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SERMON 12/2/12 Advent 1C

Jeremiah 33:14-16; Psalm 25:1-9; 1 Thessalonians 3:9-13; Luke 21:25-36

“Thanksgiving Day shopping,” “Black Friday,” “Small Business Saturday,” and now, “Cyber Monday,” these are the more recent seasons of anticipation and waiting that lead up to the Nativity of Our Lord. As a people who follow the cycles of the church’s liturgical year, as a people who in the midst of cultural chaos shout to the world, “peace,” as a people who remember the “reason for the season,” in the mi dst of this retail frenzy, consumer fixation, “buy one get one free” mentality, I have to ask, “whatever happened to “Advent?”

WikiPedia defines Advent as a season observed in many Western Christian churches as a time of expectant waiting and preparation for the celebration of the Nativity of Jesus at Christmas.” Well, right now there is a lot of expectant waiting going on in our culture with long lines at the mall and local retail establishments, but I am sure that is not what Advent is all about. Also, there is a lot of preparation going on all around us with party planning, gift buying, Christmas card sending, tree trimming, and anxiety producing stress, and I am sure that is not what Advent is really all about either. Paraphrasing the scripture today, we can glean Our Lord’s words as, “we wait and prepare for the coming of the Lord, being aware of the potential for our spiritual life to be burdened, anxious, and depressed with the cares of life unexpectedly.” Advent is a call to peace, a respite from the chaos, a period to prepare not our homes and social lives for Christmas, but our hearts and spirits. Advent is not an excuse either to be a Scrooge, to reject the holiday spirit, but Advent is a wake up call to take a break from those things that distract us from anticipating Christ’s coming (His ADVENTS: in a manger 2000 years ago, in a glorious time to come, and in every encounter we experience in this life).

When the world is already celebrating Christmas, when the trees are trimmed, the holly hung, the egg nog flows, and the sounds in the air are silver bells and “Rudolph the Red Nose Reindeer,” the church is sometimes accused of “not being with it.” For instance, our decorations throughout the parish grounds are sparse, the colors of the hangings and vestments are penitential purple, the hymns we sing are “O Come, O Come Emmanuel,” and “Sounds of Ending All.” In a way, with the season of Advent, the church is counter-cultural, but we are not culturally irrelevant. I dare say we don’t go so far as some of my professors in seminary, who would absolutely have a conniption, if the smallest silver bell, pine tree, red ribbon, or holly found its way into your study carrell or classroom desk. One of my professors would adamantly assert “Christmas is December 25th! We celebrate it from sundown Christmas eve and we celebrate it until January 6th, and not before,” One of my professors would make his point by wearing a green Scrooge hat to the weekly community dinner. It was the tongue-in-cheek way of reminding us that Advent is about something counter-cultural, but not culturally irrelevant.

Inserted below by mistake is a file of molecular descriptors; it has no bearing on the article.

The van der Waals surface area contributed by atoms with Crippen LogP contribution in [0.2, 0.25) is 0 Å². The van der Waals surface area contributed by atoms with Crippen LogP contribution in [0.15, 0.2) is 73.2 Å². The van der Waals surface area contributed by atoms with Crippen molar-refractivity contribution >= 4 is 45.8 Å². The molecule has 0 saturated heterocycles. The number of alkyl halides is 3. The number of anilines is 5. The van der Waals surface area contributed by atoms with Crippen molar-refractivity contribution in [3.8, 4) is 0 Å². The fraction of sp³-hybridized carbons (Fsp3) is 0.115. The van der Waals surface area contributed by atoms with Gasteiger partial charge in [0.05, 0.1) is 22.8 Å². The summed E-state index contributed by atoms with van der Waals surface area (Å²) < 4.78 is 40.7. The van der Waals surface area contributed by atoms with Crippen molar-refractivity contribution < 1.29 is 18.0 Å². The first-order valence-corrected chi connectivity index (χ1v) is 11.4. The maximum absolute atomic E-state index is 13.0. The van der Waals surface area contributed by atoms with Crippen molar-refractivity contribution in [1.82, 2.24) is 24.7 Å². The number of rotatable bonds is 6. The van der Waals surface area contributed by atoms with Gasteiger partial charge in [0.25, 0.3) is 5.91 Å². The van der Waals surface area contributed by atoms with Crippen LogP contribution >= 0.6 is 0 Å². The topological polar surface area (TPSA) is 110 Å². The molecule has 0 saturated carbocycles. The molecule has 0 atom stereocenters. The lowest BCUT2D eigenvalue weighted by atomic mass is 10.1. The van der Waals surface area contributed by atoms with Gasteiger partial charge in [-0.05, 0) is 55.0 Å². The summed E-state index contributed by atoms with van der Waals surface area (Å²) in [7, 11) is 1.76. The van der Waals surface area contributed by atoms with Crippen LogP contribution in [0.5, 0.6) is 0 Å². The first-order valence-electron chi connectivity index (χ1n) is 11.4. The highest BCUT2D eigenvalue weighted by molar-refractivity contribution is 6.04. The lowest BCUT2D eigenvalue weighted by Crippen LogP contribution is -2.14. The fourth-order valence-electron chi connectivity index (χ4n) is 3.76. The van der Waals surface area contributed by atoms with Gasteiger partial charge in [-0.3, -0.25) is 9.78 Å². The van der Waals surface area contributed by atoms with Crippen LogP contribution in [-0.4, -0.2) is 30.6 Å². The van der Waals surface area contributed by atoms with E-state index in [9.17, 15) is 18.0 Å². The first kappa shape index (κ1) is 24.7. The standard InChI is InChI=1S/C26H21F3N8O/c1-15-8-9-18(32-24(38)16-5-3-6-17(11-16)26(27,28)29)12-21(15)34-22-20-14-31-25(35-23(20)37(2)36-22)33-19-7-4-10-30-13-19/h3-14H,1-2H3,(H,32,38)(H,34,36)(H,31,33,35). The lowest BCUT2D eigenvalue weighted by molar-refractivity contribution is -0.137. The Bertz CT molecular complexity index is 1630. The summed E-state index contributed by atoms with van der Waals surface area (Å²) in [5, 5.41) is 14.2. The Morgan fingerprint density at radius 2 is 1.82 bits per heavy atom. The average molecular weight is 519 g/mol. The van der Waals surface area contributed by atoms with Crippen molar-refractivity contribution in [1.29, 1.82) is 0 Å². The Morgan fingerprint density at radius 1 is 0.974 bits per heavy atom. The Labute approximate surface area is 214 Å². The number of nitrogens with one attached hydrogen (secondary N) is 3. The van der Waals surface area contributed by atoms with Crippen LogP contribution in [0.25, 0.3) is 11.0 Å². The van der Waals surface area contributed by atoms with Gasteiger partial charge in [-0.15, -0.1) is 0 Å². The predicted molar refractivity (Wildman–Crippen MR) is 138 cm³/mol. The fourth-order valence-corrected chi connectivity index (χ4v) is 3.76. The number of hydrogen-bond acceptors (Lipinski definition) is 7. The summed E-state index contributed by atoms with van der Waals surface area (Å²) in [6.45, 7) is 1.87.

A little radical you may say? Perhaps, but there is something to being said about taking on an Advent intentional spiritual practice such as, abstaining from the norm that stands in contrast,to what the world around us is experiencing; stress, anxiety, and depression. Do I advocate for a complete rejection of Christmas decorations in our homes; not at all. However, the church in her observation of Advent, seeks to create space liturgically, decoratively, and musically for four particular weeks, to allow us to focus on cultivating an expectant waiting for Christ. What we as Christians are called to be in this time known as Advent, is a people prayerfully, intentionally preparing our hearts for Jesus’ coming, and my friends, it has nothing to do with the distractions, worries, and anxiety that the holidays bring to the rest of our culture. As Christians, this season of Advent reminds us that for four weeks, in the midst of the chaos around us, we can focus on Christ and the peace and joy, which he brings into a world, that is striving to bring peace and joy, through a season of shopping, buying, and gifting.

Jesus tells us, to “be ready, for the burden of life’s worries comes upon all of us.” Advent is about being ready. There are many ways to observe a Holy Advent. For some folks means that they restrain from decorating their house, playing Christmas music, and buying gifts until sundown December 24th. For others, their observance of this blessed season involves merely gathering around the table at dinnertime and lighting the candles of an Advent wreath with prayer and thanksgiving. Whatever you do as a family to prepare your hearts for Christ’s advent (his coming), I encourage you to be intentional and take a break from the chaos and clatter all around you. I encourage you to pray, meditate, and listen during the next four weeks. Jesus call us, in the midst of the anxiety and worries of life, “in all things pray that you prevail.” As you observe a Holy Advent, pray, rest, take a break, and wait with expectation for the coming of the one, who calls us all to live in peace.

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